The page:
A federal judge in Cincinnati said Friday that he will soon rule that Ohio must recognize gay marriages performed in other states.
WVXU reporter Ann Thompson writes that Judge Timothy Black said he will issue that ruling on April 14. She adds that:
"Attorney Al Gerhardstein, representing plaintiffs in a lawsuit about birth certificates, amended his request to ask Black to declare aspects of Ohio's gay marriage ban unconstitutional. In federal court Friday morning, the judge said he would do that."
The Columbus Dispatch reports that Black's ruling "does not directly impact Ohio's 2004 constitutional amendment limiting marriage to one man and one woman." But the greater legal impact is unclear, partly because he has not issued a written opinion.
Ohio Attorney Gen. Mike DeWine tells WVXU he will appeal such a decision.
Some background on the case, also from WVXU:
"Three Cincinnati lesbian couples will ... try to force Ohio to recognize their out-of-state marriages, by demanding the state put their names on the birth certificates of their children. Their babies are due in June at Cincinnati hospitals.
"Plaintiffs also include a same-sex couple married and living in New York. They adopted a baby born in Ohio and want an order requiring Ohio to honor their New York adoption decree by placing both of their names on their son's birth certificate."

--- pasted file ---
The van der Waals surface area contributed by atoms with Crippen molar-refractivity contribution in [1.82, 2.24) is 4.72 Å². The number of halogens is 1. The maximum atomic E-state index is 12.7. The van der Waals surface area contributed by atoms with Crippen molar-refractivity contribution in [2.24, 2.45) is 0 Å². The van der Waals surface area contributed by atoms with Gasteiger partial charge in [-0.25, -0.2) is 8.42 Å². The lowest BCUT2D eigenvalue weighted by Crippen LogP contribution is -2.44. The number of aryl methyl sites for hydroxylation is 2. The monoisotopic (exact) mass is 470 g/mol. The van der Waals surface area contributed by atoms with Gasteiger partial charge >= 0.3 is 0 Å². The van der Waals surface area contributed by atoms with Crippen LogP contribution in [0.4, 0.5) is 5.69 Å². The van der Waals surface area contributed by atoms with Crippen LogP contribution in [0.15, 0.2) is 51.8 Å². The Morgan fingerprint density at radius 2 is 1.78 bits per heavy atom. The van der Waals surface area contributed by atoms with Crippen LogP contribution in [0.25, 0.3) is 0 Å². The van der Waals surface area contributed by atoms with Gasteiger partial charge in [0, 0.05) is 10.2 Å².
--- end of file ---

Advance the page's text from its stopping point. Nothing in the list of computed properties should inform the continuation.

If Judge Black follows through and does strike parts of the ban approved by Ohio voters in 2004, his will join a growing list of similar decisions by federal judges across the nation. Some of our related posts about those cases:
Eventually, legal analysts say, the issue is going to make its way to the U.S. Supreme Court. "And that's where it could ultimately be decided," DeWine tells WVXU.
Update at 3:23 p.m. ET. Misinterpretation:
Earlier reports by the AP and WVXU interpreted Black's comments as a sign he would strike down the ban entirely. According to The Columbus Dispatch, that is not the case. Instead, he will require Ohio to recognize gay marriages performed in states where it's legal.
Here what the plaintiff's attorney Al Gerhardstein told WVXU:
"This case will not say that people have a right to be married to same-sex partners in Ohio, but the precedent is getting stronger and stronger to the point where maybe that relief will come next."
We've posted a correction at the top of this post and also changed the body to reflect it.